# Rhombus

In plane Euclidean geometry, a rhombus (pl.: rhombi or rhombuses) is a quadrilateral whose four sides all have the same length. Another name is equilateral quadrilateral, since equilateral means that all of its sides are equal in length. The rhombus is often called a "diamond", after the diamonds suit in playing cards which resembles the projection of an octahedral diamond, or a lozenge, though the former sometimes refers specifically to a rhombus with a 60° angle (which some authors call a calisson after the French sweet[1] — also see Polyiamond), and the latter sometimes refers specifically to a rhombus with a 45° angle.

Rhombus
A rhombus in two different orientations
Typequadrilateral, trapezoid, parallelogram, kite
Edges and vertices4
Schläfli symbol{ } + { }
{2α}
Coxeter–Dynkin diagrams
Symmetry groupDihedral (D2), [2], (*22), order 4
Area${\displaystyle K={\frac {p\cdot q}{2}}}$ (half the product of the diagonals)
Propertiesconvex, isotoxal
Dual polygonrectangle

Every rhombus is simple (non-self-intersecting), and is a special case of a parallelogram and a kite. A rhombus with right angles is a square.[2]

## Etymology

The word "rhombus" comes from Ancient Greek: ῥόμβος, romanizedrhombos, meaning something that spins,[3] which derives from the verb ῥέμβω, romanized: rhémbō, meaning "to turn round and round."[4] The word was used both by Euclid and Archimedes, who used the term "solid rhombus" for a bicone, two right circular cones sharing a common base.[5]

The surface we refer to as rhombus today is a cross section of the bicone on a plane through the apexes of the two cones.

## Characterizations

A simple (non-self-intersecting) quadrilateral is a rhombus if and only if it is any one of the following:[6][7]

• a parallelogram in which a diagonal bisects an interior angle
• a parallelogram in which at least two consecutive sides are equal in length
• a parallelogram in which the diagonals are perpendicular (an orthodiagonal parallelogram)
• a quadrilateral with four sides of equal length (by definition)
• a quadrilateral in which the diagonals are perpendicular and bisect each other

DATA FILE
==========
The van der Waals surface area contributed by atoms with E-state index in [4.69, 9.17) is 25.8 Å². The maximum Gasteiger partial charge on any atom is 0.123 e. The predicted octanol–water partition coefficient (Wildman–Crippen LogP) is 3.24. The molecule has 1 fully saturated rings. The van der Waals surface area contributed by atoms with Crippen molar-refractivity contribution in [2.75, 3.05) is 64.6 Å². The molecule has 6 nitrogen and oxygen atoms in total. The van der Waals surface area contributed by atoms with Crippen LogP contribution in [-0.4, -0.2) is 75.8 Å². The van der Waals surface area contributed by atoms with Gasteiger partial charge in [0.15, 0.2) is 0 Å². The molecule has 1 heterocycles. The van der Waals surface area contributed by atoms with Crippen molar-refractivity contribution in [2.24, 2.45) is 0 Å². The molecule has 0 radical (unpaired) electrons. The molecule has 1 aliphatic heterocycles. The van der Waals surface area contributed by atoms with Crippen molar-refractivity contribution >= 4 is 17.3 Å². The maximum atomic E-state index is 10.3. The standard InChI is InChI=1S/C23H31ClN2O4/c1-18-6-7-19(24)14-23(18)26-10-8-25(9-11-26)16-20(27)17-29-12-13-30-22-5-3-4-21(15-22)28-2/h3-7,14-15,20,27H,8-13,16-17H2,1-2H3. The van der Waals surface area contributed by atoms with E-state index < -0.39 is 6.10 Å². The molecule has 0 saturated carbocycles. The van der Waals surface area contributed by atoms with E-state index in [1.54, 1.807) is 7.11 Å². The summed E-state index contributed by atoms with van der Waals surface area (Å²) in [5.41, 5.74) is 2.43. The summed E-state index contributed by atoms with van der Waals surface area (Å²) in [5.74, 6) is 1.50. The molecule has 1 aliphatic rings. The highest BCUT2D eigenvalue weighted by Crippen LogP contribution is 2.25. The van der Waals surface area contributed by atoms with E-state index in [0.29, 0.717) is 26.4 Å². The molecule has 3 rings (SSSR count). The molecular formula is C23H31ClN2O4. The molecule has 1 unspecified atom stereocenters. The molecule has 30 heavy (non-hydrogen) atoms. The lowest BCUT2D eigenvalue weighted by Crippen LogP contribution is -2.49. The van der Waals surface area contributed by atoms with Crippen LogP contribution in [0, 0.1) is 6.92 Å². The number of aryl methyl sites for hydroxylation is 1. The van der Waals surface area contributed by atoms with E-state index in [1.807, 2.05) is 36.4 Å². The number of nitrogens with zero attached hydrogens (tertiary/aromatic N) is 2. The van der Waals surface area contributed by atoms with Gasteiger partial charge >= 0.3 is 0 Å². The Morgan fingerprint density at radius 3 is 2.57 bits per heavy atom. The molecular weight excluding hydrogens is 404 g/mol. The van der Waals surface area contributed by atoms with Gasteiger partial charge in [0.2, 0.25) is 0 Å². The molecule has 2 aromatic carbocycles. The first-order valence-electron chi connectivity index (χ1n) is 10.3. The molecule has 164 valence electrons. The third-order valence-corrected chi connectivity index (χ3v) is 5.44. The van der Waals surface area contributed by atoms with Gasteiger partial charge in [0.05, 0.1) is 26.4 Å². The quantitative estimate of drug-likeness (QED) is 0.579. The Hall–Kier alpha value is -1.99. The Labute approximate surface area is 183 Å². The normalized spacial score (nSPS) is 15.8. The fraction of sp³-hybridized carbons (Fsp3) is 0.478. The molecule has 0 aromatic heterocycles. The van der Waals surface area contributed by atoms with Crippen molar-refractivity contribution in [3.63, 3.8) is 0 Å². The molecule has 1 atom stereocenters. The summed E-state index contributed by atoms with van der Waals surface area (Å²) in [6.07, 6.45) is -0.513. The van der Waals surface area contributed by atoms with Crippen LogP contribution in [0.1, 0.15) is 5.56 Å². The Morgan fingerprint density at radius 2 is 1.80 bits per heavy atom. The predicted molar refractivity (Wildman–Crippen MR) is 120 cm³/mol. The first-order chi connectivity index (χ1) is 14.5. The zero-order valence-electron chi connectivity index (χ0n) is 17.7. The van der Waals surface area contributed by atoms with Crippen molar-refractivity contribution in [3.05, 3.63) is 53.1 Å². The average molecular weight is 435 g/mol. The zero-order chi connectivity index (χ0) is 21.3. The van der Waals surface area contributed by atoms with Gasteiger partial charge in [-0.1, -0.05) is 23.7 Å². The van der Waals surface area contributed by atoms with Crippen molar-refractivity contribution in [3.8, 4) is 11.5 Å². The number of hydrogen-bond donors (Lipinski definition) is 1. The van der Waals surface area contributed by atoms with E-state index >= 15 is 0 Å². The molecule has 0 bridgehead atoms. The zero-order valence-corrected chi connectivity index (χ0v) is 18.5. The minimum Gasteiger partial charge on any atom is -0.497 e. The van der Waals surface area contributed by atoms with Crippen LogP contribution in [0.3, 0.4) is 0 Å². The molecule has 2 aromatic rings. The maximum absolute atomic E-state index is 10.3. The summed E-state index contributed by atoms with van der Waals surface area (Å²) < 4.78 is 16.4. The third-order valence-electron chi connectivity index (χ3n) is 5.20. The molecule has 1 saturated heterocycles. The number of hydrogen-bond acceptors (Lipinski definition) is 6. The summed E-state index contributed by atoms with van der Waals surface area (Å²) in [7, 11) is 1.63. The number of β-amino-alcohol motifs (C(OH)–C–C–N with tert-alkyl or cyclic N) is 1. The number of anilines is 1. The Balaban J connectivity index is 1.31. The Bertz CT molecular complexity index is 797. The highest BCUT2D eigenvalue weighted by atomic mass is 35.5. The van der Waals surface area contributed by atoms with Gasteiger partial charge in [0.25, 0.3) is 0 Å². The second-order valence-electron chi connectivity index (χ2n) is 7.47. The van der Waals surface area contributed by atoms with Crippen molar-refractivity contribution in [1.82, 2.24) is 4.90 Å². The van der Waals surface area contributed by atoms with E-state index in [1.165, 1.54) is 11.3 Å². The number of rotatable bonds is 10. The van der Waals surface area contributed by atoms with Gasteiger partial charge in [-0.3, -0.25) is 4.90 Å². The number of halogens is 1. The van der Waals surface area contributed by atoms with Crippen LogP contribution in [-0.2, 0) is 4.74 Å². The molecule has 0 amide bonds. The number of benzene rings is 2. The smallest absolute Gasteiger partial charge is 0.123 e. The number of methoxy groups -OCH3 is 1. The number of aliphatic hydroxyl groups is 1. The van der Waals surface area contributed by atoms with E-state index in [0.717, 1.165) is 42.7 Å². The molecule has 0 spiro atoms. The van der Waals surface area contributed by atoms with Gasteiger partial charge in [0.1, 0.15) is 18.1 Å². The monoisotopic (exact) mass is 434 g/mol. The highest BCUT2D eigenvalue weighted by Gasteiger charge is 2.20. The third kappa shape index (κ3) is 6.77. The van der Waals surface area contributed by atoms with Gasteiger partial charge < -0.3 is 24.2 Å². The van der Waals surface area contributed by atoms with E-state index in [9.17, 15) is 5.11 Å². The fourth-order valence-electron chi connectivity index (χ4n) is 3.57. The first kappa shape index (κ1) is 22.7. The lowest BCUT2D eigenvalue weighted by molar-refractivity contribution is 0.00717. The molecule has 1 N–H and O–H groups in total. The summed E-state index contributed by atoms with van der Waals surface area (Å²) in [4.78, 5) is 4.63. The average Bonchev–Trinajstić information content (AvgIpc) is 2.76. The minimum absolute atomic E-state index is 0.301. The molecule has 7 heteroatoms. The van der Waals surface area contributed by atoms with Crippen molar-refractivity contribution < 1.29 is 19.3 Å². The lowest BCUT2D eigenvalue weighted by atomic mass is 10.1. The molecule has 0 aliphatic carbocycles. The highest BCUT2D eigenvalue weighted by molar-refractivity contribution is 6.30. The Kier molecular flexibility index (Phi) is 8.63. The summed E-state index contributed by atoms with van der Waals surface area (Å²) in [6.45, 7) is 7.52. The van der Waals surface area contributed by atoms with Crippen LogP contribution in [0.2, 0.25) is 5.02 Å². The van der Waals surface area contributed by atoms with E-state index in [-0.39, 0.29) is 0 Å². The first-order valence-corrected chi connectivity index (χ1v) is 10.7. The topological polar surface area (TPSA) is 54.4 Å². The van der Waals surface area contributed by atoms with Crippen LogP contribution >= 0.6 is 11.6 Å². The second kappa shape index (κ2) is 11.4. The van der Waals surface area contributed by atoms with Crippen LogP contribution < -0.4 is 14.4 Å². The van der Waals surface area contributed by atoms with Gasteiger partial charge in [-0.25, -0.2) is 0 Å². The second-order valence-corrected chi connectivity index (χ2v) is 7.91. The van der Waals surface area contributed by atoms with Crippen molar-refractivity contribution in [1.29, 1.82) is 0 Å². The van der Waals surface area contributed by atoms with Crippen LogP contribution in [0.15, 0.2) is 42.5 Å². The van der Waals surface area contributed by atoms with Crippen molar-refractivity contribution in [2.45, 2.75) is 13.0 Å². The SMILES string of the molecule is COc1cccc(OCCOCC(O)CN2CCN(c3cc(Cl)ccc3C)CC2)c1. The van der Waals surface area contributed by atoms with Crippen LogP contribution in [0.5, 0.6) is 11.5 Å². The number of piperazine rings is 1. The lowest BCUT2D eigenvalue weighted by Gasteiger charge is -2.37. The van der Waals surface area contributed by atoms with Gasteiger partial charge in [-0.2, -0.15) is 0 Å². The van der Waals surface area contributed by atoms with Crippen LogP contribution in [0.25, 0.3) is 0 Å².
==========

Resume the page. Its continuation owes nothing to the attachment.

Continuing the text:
• a quadrilateral in which each diagonal bisects two opposite interior angles
• a quadrilateral ABCD possessing a point P in its plane such that the four triangles ABP, BCP, CDP, and DAP are all congruent[8]
• a quadrilateral ABCD in which the incircles in triangles ABC, BCD, CDA and DAB have a common point[9]

## Basic properties

Every rhombus has two diagonals connecting pairs of opposite vertices, and two pairs of parallel sides. Using congruent triangles, one can prove that the rhombus is symmetric across each of these diagonals. It follows that any rhombus has the following properties:

The first property implies that every rhombus is a parallelogram. A rhombus therefore has all of the properties of a parallelogram: for example, opposite sides are parallel; adjacent angles are supplementary; the two diagonals bisect one another; any line through the midpoint bisects the area; and the sum of the squares of the sides equals the sum of the squares of the diagonals (the parallelogram law). Thus denoting the common side as a and the diagonals as p and q, in every rhombus

${\displaystyle \displaystyle 4a^{2}=p^{2}+q^{2}.}$

Not every parallelogram is a rhombus, though any parallelogram with perpendicular diagonals (the second property) is a rhombus. In general, any quadrilateral with perpendicular diagonals, one of which is a line of symmetry, is a kite. Every rhombus is a kite, and any quadrilateral that is both a kite and parallelogram is a rhombus.

A rhombus is a tangential quadrilateral.[10] That is, it has an inscribed circle that is tangent to all four sides.

## Diagonals

The length of the diagonals p = AC and q = BD can be expressed in terms of the rhombus side a and one vertex angle α as

${\displaystyle p=a{\sqrt {2+2\cos {\alpha }}}}$

and

${\displaystyle q=a{\sqrt {2-2\cos {\alpha }}}.}$

These formulas are a direct consequence of the law of cosines.

## Inradius

The inradius (the radius of a circle inscribed in the rhombus), denoted by r, can be expressed in terms of the diagonals p and q as[10]

${\displaystyle r={\frac {p\cdot q}{2{\sqrt {p^{2}+q^{2}}}}},}$

or in terms of the side length a and any vertex angle α or β as